Straight Outta Compton (2015)

What’s most surprising to me about this biopic of seminal late-1980s rap band N.W.A. is that it qualifies for my New Year’s Resolution by having a female co-writer. It’s not surprising in the sense of FINALLY PROVING that women can write rounded and realistic male characters (I jest), but because the women in the film are so peripheral to the story as to be little more than gyrating appendages in music videos (aside perhaps from Eazy-E’s widow Tomica, who’s also a producer on the film). It is, indeed, a very male-centred film about a group of friends and their rise from impoverished backgrounds in LA’s Compton neighbourhood to musical dominance as the progenitors of the ‘gangsta rap’ style. The film’s central players are introduced by on-screen captions, with the three most prominent members of the group being Ice Cube (played by his son, O’Shea Jackson Jr., as an embittered and angry young man), the focused Dr. Dre (Jason Mitchell), and the guy that helps to bring them all together, Eazy-E (Corey Hawkins), who true to his name has a more laidback lifestyle — which is to say, there are plenty of women and drugs involved.

The arc of the film is classic Hollywood biopic — rags to riches, complicated by egos and money — but in focusing its story on black characters, the film already moves some way towards redressing the whitewashing of (musical) history engaged in by other mainstream productions. Indeed, the casting of Paul Giamatti as manager Jerry Heller recalls his almost identical work in a very similar (and far whiter) film about Brian Wilson only a few months ago, and if Love & Mercy seemed to impart a good sense of how its music was made, Straight Outta Compton is most focused on positioning its protagonists within the wider social context of racial discrimination — looping in the Rodney King beating and subsequent riots. However, perhaps even more than that, the film is concerned with the band’s contractual and label disputes, which is where Giamatti’s character comes in, not to mention Suge Knight and his roster of stars (Tupac Shakur pops up briefly, for example).

There are undoubtedly valid criticisms of the rampant chauvinism — which after all in a sense reflects the culture of this era and of these protagonists — and there’s also the not unrelated issue of the way the film occludes some of the characters’ more disturbing history with women, but that’s not really something for me to address. Suffice to say that it’s been written about by black women, whether those involved (Dee Barnes on Gawker.com), or in articles both critical of the film’s representation of women and more lenient (the latter two links from Bitch Magazine). However, for what it is, it’s fantastically accomplished, and as one might expect, it’s the live music scenes which are most compelling. Ice Cube’s anger is not only clearly contextualised, it’s sadly still necessary, which is what gives a song like “Fuck tha Police” so much power even after more than 25 years, meaning that N.W.A.’s music still has plenty to offer to audiences, whatever race they may be.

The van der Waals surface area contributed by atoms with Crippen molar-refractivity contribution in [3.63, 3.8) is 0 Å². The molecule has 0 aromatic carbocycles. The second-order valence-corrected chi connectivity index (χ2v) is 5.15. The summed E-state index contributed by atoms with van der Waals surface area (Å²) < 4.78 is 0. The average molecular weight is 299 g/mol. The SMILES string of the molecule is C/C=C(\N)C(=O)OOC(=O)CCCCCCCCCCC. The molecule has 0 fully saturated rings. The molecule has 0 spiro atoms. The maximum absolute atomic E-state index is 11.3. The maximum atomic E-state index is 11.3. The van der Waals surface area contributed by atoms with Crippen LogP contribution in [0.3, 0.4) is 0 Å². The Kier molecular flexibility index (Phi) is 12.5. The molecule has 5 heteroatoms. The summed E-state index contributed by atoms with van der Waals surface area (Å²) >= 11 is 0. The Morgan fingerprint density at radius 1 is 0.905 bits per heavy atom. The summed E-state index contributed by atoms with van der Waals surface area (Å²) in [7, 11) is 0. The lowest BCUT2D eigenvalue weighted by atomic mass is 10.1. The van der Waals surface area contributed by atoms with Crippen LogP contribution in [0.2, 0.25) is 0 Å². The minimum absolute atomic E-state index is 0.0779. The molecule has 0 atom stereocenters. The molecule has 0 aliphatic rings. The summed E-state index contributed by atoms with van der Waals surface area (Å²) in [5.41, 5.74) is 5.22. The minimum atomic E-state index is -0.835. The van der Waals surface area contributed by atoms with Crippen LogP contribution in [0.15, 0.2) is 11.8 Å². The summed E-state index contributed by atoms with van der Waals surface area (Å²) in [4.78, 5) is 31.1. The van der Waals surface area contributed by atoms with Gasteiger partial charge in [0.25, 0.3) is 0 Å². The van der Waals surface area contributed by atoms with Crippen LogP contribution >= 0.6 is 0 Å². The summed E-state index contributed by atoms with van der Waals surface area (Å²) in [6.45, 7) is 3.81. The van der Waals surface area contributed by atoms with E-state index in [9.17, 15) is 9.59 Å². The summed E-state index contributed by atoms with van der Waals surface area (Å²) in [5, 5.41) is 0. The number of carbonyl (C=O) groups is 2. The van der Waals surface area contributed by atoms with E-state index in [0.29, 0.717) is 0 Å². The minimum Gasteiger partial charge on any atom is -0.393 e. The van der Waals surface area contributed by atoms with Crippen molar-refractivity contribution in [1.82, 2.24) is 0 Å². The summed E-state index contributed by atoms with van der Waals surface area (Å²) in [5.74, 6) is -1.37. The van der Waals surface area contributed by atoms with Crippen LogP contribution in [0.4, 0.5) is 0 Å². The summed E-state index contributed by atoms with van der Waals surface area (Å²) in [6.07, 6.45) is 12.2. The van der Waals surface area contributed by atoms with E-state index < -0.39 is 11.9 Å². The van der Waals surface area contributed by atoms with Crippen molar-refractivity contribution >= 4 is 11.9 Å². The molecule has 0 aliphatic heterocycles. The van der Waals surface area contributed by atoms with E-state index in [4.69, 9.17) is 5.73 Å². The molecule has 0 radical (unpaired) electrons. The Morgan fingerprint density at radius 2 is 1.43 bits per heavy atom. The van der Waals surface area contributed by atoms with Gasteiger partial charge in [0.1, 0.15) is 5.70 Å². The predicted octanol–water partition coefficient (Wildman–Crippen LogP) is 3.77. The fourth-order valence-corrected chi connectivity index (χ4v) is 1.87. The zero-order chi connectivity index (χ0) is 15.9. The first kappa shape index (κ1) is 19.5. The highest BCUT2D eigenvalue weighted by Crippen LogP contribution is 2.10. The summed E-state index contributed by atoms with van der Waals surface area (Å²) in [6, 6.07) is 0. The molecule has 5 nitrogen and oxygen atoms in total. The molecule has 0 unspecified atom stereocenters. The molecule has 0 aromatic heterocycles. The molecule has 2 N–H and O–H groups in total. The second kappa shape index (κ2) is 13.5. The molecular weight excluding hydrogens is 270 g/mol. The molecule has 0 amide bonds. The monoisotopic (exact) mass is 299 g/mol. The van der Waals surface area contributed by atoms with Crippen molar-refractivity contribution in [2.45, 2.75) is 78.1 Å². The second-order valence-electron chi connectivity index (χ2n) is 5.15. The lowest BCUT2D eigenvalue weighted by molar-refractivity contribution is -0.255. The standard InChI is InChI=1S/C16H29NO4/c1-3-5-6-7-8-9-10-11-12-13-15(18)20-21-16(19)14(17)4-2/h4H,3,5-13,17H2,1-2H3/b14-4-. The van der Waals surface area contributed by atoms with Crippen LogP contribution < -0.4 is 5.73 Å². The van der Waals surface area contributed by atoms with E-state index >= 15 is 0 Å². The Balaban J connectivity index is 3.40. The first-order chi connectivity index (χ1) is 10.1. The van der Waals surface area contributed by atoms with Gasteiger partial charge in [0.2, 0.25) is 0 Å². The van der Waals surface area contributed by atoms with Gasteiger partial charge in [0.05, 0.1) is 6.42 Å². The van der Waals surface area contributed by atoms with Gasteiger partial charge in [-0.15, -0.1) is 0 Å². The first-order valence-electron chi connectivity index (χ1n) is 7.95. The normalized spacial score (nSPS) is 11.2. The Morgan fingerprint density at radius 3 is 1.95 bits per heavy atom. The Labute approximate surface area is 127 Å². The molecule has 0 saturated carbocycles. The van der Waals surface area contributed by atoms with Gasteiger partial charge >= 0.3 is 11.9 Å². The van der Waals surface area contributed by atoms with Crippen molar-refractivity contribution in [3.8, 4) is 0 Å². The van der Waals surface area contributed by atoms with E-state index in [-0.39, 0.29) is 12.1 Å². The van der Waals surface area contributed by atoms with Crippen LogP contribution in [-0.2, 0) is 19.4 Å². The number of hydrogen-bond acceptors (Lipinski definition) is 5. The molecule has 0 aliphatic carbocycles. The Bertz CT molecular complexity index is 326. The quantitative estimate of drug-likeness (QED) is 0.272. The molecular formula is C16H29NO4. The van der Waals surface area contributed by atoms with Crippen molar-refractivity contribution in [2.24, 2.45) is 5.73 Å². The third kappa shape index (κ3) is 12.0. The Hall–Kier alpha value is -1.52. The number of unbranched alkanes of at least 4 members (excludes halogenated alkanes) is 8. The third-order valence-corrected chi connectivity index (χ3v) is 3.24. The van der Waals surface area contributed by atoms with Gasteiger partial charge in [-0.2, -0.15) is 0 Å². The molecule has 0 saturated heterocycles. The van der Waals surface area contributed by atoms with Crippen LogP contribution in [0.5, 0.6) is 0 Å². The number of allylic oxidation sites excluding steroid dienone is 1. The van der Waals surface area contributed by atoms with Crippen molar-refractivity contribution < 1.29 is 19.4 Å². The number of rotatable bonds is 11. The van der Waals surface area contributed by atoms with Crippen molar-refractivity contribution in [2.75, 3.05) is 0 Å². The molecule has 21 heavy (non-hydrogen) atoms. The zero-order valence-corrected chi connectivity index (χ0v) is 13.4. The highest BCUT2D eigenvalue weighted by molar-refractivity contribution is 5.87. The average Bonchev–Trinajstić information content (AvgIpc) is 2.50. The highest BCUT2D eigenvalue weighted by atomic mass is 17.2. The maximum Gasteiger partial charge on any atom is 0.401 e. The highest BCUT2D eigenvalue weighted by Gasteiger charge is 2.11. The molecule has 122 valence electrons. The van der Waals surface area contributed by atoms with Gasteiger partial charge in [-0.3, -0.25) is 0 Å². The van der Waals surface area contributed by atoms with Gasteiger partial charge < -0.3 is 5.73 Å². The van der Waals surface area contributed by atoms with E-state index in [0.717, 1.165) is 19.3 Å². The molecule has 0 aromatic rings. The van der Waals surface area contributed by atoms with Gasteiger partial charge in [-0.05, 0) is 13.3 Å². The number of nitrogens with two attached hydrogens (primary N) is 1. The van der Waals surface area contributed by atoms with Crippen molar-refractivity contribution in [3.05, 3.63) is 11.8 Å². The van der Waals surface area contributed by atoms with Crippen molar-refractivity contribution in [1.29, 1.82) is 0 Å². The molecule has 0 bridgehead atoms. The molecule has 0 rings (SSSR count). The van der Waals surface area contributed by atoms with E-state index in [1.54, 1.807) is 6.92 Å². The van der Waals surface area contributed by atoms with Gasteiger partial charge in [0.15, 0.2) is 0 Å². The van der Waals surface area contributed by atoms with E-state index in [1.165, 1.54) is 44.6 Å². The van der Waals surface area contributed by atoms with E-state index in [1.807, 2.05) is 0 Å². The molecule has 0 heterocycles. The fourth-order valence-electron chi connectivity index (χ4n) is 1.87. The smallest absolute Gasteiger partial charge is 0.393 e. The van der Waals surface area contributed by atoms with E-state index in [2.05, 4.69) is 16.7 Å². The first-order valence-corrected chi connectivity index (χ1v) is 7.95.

Straight Outta Compton film posterCREDITS
Director F. Gary Gray; Writers Jonathan Herman and Andrea Berloff; Cinematographer Matthew Libatique; Starring O’Shea Jackson Jr., Corey Hawkins, Jason Mitchell, Paul Giamatti; Length 147 minutes.
Seen at Picturehouse Central, London, Monday 31 August 2015.

Noah (2014)

I must confess I’ve never been much of a fan of Darren Aronofsky, though as it happens I’ve seen a good number of his feature films starting with his debut Pi (1998). If I think, then, that this latest — a biblical epic about the eponymous ark-building character — is his best work, then that probably shouldn’t be taken as a rave review, but still it has enough going for it that it might just scrape through to being a film that I can genuinely recommend at some level, rather than being a masochistic exercise in cinematic punishment (hi, Requiem for a Dream).